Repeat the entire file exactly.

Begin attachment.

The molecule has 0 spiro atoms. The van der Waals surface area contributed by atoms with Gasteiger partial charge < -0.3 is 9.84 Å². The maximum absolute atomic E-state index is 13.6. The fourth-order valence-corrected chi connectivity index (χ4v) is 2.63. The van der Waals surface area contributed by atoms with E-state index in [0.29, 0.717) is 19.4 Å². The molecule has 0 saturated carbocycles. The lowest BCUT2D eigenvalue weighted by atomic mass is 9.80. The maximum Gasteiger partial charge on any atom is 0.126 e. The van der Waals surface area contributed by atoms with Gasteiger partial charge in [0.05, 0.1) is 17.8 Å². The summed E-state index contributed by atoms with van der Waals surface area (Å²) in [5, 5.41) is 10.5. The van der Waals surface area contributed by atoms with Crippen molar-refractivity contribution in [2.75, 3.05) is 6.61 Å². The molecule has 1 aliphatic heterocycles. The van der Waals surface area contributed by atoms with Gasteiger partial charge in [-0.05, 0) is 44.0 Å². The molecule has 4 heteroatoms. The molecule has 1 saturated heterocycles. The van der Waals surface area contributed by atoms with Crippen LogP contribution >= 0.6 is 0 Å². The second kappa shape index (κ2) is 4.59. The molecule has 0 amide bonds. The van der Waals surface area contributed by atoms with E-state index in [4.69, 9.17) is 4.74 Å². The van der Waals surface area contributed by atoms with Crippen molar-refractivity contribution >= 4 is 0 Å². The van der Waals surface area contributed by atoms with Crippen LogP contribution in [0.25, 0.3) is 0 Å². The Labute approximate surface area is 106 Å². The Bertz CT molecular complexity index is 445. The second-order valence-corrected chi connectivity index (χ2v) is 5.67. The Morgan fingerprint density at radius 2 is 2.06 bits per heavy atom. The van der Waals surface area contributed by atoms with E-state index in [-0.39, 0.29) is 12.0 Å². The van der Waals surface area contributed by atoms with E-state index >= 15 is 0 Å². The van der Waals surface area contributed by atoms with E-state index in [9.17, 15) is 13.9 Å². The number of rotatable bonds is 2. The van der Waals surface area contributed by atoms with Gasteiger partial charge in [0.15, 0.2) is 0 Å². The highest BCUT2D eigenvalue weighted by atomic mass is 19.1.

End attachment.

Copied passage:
The molecule has 0 spiro atoms. The van der Waals surface area contributed by atoms with Gasteiger partial charge < -0.3 is 9.84 Å². The maximum absolute atomic E-state index is 13.6. The fourth-order valence-corrected chi connectivity index (χ4v) is 2.63. The van der Waals surface area contributed by atoms with E-state index in [0.29, 0.717) is 19.4 Å². The molecule has 0 saturated carbocycles. The lowest BCUT2D eigenvalue weighted by atomic mass is 9.80. The maximum Gasteiger partial charge on any atom is 0.126 e. The van der Waals surface area contributed by atoms with Gasteiger partial charge in [0.05, 0.1) is 17.8 Å². The summed E-state index contributed by atoms with van der Waals surface area (Å²) in [5, 5.41) is 10.5. The van der Waals surface area contributed by atoms with Crippen molar-refractivity contribution in [2.75, 3.05) is 6.61 Å². The molecule has 1 aliphatic heterocycles. The van der Waals surface area contributed by atoms with Gasteiger partial charge in [-0.05, 0) is 44.0 Å². The molecule has 4 heteroatoms. The molecule has 1 saturated heterocycles. The van der Waals surface area contributed by atoms with Crippen LogP contribution >= 0.6 is 0 Å². The second kappa shape index (κ2) is 4.59. The molecule has 0 amide bonds. The van der Waals surface area contributed by atoms with E-state index in [4.69, 9.17) is 4.74 Å². The van der Waals surface area contributed by atoms with Crippen molar-refractivity contribution >= 4 is 0 Å². The van der Waals surface area contributed by atoms with Crippen LogP contribution in [0.25, 0.3) is 0 Å². The Labute approximate surface area is 106 Å². The Bertz CT molecular complexity index is 445. The second-order valence-corrected chi connectivity index (χ2v) is 5.67. The Morgan fingerprint density at radius 2 is 2.06 bits per heavy atom. The van der Waals surface area contributed by atoms with E-state index in [-0.39, 0.29) is 12.0 Å². The van der Waals surface area contributed by atoms with E-state index >= 15 is 0 Å². The van der Waals surface area contributed by atoms with E-state index in [9.17, 15) is 13.9 Å². The number of rotatable bonds is 2. The van der Waals surface area contributed by atoms with Gasteiger partial charge in [0.15, 0.2) is 0 Å². The highest BCUT2D eigenvalue weighted by atomic mass is 19.1.